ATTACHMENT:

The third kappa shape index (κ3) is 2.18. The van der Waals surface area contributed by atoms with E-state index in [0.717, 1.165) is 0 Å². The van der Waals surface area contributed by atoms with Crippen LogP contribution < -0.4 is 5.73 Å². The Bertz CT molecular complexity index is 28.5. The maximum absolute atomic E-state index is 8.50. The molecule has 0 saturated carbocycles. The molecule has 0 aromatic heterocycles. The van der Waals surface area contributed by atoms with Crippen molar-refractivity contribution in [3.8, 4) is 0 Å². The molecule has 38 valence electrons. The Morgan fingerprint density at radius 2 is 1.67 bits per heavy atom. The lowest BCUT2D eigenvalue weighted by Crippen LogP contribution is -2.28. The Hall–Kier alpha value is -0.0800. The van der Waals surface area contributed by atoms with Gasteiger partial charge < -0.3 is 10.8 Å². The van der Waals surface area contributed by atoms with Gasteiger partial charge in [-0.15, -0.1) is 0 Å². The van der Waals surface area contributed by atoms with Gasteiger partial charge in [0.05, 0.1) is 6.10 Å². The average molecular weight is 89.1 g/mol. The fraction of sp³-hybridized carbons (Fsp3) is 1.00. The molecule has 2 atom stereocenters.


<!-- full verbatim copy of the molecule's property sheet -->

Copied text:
The third kappa shape index (κ3) is 2.18. The van der Waals surface area contributed by atoms with E-state index in [0.717, 1.165) is 0 Å². The van der Waals surface area contributed by atoms with Crippen LogP contribution < -0.4 is 5.73 Å². The Bertz CT molecular complexity index is 28.5. The maximum absolute atomic E-state index is 8.50. The molecule has 0 saturated carbocycles. The molecule has 0 aromatic heterocycles. The van der Waals surface area contributed by atoms with Crippen molar-refractivity contribution in [3.8, 4) is 0 Å². The molecule has 38 valence electrons. The Morgan fingerprint density at radius 2 is 1.67 bits per heavy atom. The lowest BCUT2D eigenvalue weighted by Crippen LogP contribution is -2.28. The Hall–Kier alpha value is -0.0800. The van der Waals surface area contributed by atoms with Gasteiger partial charge < -0.3 is 10.8 Å². The van der Waals surface area contributed by atoms with Gasteiger partial charge in [-0.15, -0.1) is 0 Å². The van der Waals surface area contributed by atoms with Gasteiger partial charge in [0.05, 0.1) is 6.10 Å². The average molecular weight is 89.1 g/mol. The fraction of sp³-hybridized carbons (Fsp3) is 1.00. The molecule has 2 atom stereocenters.